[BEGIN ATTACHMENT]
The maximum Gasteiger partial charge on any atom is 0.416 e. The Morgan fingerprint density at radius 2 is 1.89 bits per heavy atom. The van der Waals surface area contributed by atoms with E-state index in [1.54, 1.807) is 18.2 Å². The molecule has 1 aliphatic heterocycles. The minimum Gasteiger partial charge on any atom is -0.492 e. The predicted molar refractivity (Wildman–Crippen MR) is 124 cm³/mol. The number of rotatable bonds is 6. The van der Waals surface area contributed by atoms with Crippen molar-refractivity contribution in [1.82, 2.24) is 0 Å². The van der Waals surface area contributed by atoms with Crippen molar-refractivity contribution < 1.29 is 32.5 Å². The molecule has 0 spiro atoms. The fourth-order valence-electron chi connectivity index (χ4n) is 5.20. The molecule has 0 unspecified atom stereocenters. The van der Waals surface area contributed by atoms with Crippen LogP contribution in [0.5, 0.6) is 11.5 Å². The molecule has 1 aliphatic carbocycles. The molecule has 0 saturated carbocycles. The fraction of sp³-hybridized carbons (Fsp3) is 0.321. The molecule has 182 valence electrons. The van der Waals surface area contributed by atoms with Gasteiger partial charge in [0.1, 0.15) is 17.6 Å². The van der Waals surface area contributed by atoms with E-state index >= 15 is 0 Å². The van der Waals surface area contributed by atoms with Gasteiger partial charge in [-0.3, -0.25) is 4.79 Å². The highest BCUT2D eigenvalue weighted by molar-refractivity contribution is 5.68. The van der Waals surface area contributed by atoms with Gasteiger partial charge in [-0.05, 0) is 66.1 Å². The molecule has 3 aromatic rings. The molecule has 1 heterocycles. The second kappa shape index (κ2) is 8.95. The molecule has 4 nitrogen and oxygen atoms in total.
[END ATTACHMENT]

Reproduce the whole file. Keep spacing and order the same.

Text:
The maximum Gasteiger partial charge on any atom is 0.416 e. The Morgan fingerprint density at radius 2 is 1.89 bits per heavy atom. The van der Waals surface area contributed by atoms with E-state index in [1.54, 1.807) is 18.2 Å². The molecule has 1 aliphatic heterocycles. The minimum Gasteiger partial charge on any atom is -0.492 e. The predicted molar refractivity (Wildman–Crippen MR) is 124 cm³/mol. The number of rotatable bonds is 6. The van der Waals surface area contributed by atoms with Crippen molar-refractivity contribution in [1.82, 2.24) is 0 Å². The van der Waals surface area contributed by atoms with Crippen molar-refractivity contribution < 1.29 is 32.5 Å². The molecule has 0 spiro atoms. The fourth-order valence-electron chi connectivity index (χ4n) is 5.20. The molecule has 0 unspecified atom stereocenters. The van der Waals surface area contributed by atoms with Crippen LogP contribution in [0.5, 0.6) is 11.5 Å². The molecule has 1 aliphatic carbocycles. The molecule has 0 saturated carbocycles. The fraction of sp³-hybridized carbons (Fsp3) is 0.321. The molecule has 182 valence electrons. The van der Waals surface area contributed by atoms with Gasteiger partial charge in [0.1, 0.15) is 17.6 Å². The van der Waals surface area contributed by atoms with E-state index >= 15 is 0 Å². The van der Waals surface area contributed by atoms with Gasteiger partial charge in [-0.3, -0.25) is 4.79 Å². The highest BCUT2D eigenvalue weighted by molar-refractivity contribution is 5.68. The van der Waals surface area contributed by atoms with Gasteiger partial charge in [-0.05, 0) is 66.1 Å². The molecule has 3 aromatic rings. The molecule has 1 heterocycles. The second kappa shape index (κ2) is 8.95. The molecule has 4 nitrogen and oxygen atoms in total.